"Our bylaws say we are supposed to get three-months' notice [of a vote to remove a pastor] and they gave us a three-week notice," church member Cynthia Fullenwellen said.
Prince, 55, had been pastor of the church at Broad and Venango streets for more than two years, since January 2012.
But a deacons' report last month recommended dismissing Prince for being "ineffective" and having "a domineering spirit." It said that both church attendance and financial support declined under Prince.
As of May, it said, the church operated with a $97,905 deficit. It also noted that Prince changed a fee for conducting some funerals to $300.
This change in fees "was never disclosed at a church conference," nor were church officials consulted, the report said. "In light of this lack of discussion, these higher fees (which benefits exclusively Rev. Prince) give the appearance of profiteering more than sacrificial service," the deacons said.
Prince has declined numerous telephone and email requests for interviews. Last month, he said he would have no comment.
It had been on June 21, at an early Saturday-morning meeting, that Prince brought two guards, armed with guns, into the church sanctuary, church members said.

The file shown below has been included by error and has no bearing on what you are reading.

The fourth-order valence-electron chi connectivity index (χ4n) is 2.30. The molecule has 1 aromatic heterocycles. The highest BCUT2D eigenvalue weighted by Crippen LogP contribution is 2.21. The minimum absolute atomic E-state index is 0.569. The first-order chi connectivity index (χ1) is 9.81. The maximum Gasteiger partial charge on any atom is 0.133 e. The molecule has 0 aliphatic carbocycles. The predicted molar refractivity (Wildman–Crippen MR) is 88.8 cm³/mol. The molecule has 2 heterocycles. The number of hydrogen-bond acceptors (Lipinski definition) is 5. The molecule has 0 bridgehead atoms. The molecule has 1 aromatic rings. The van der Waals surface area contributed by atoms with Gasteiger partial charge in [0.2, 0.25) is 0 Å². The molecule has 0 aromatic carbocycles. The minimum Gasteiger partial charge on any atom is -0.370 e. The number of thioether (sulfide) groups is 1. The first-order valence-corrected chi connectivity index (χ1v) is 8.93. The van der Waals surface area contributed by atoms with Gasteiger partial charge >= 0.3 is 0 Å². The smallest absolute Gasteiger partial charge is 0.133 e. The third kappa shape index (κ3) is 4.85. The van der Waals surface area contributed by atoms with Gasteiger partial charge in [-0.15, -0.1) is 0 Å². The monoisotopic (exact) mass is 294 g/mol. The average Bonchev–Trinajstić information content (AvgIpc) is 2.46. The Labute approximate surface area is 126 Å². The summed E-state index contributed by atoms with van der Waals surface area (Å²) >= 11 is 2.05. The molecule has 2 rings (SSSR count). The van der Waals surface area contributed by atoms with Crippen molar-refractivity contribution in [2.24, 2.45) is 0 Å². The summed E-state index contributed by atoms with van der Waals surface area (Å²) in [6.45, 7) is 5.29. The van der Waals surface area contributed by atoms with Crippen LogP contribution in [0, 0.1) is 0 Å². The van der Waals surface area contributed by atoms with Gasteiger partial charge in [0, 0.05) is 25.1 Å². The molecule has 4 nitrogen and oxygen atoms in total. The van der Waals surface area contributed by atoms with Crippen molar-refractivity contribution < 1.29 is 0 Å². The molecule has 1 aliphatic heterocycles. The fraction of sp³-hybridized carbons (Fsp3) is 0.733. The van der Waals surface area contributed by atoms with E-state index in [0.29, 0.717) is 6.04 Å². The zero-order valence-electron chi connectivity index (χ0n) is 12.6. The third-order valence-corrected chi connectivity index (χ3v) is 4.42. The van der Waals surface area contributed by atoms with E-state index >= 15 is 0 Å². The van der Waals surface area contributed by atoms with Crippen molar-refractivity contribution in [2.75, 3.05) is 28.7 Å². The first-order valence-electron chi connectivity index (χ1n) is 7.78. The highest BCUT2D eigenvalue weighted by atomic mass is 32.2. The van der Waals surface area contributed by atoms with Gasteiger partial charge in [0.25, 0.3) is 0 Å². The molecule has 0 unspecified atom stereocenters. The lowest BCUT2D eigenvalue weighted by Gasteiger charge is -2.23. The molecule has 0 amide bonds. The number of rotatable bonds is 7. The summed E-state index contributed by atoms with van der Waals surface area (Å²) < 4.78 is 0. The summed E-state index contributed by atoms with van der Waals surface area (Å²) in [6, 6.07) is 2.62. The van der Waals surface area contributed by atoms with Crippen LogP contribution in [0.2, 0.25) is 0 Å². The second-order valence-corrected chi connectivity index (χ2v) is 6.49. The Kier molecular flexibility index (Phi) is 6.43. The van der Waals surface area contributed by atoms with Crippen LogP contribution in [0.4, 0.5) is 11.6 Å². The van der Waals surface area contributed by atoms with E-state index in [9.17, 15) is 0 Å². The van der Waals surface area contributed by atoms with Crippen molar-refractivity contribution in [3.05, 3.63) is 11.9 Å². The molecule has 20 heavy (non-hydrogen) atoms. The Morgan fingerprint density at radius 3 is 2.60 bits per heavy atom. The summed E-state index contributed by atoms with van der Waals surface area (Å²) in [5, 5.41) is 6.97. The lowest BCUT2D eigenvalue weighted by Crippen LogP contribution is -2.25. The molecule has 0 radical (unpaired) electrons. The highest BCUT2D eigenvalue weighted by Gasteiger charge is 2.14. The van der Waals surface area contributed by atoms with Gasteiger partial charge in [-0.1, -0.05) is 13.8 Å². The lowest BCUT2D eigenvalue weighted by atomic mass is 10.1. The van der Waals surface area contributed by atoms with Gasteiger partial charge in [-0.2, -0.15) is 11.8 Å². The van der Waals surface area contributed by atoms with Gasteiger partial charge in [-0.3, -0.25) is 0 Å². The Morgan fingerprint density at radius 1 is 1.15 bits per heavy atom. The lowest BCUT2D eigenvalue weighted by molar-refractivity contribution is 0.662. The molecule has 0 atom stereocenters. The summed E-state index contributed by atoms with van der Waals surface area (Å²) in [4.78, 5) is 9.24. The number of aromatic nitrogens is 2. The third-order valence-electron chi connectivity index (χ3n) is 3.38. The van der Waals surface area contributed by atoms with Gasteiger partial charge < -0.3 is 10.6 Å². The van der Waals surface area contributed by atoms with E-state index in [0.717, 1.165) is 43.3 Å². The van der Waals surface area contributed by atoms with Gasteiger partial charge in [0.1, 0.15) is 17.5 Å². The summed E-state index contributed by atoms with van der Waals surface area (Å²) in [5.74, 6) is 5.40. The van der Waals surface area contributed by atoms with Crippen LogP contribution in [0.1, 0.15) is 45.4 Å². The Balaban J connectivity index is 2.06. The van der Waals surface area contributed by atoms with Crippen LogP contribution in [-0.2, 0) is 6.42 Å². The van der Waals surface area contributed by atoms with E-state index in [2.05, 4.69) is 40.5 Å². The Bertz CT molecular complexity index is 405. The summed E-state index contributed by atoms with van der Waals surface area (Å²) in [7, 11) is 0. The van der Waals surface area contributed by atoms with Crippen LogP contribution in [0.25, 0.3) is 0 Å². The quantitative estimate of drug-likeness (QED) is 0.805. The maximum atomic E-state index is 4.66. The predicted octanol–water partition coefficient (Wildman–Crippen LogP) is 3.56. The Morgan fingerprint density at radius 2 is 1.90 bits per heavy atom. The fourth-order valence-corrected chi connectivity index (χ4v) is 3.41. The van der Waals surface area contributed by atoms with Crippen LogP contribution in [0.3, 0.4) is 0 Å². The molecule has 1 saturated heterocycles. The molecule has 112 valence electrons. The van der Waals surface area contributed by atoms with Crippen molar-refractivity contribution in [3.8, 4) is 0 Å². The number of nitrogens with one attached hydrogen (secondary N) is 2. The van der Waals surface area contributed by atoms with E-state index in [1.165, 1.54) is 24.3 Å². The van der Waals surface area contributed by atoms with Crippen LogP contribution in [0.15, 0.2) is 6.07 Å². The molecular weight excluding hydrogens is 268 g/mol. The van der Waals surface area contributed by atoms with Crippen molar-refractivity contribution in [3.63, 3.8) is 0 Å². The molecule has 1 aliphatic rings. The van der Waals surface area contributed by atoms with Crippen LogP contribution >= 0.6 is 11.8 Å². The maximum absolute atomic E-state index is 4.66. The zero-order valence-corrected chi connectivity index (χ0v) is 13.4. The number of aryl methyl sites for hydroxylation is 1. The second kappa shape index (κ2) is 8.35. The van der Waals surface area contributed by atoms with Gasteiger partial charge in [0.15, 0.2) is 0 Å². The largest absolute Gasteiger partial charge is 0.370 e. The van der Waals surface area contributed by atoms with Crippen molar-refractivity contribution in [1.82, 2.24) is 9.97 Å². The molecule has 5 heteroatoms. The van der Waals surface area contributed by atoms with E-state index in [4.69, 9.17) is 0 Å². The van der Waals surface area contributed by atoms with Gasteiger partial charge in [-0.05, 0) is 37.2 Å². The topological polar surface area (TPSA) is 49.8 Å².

"To bring armed guards to a meeting says you are going to take over, intimidating the people, with no regard to the sanctity of the church," said Robert Adams, 69, a Zion member for 20 years.
James Walker, a plaintiff in the lawsuit, said some church leaders wanted Prince ousted after he asked questions about an audit report in late 2013.
The "defendants seek to undermine and terminate Plaintiff Pastor Prince because he initiated the financial audit which exposed financial and administrative improprieties by the defendants and the Board of Trustees," the lawsuit alleges.
But Cheryl Harper said these allegations are not true and that many members believed the church made a mistake in hiring Prince months after he arrived in 2012.
Yesterday morning, church members heard a message that "God can heal a divided church and make it united again."
"Through all of the hurt and pain and difficult decisions you've had to make . . . you have to move forward in the Lord," said the Rev. R. Dandridge Collins, a minister and a psychologist who specializes in helping ministers counsel their congregations.
Prince is not the only pastor of a prominent North Philadelphia church dealing with turmoil.
On June 22, one day after Prince brought armed guards into Zion, members of Bright Hope Baptist, at 12th and Cecil B. Moore, met after Sunday service for a contentious meeting about the pastor of that iconic church, the Rev. Kevin R. Johnson.
One woman said at that meeting that she knew how much President Obama earned but didn't know how much the church pays Johnson or any other employees.
Financial statements at Bright Hope lump all salaries into one sum, several former officials said.
Although Johnson was silent, a leader of the trustee board said that maybe those who didn't like Johnson should just leave the church.
On Twitter: @ValerieRussDN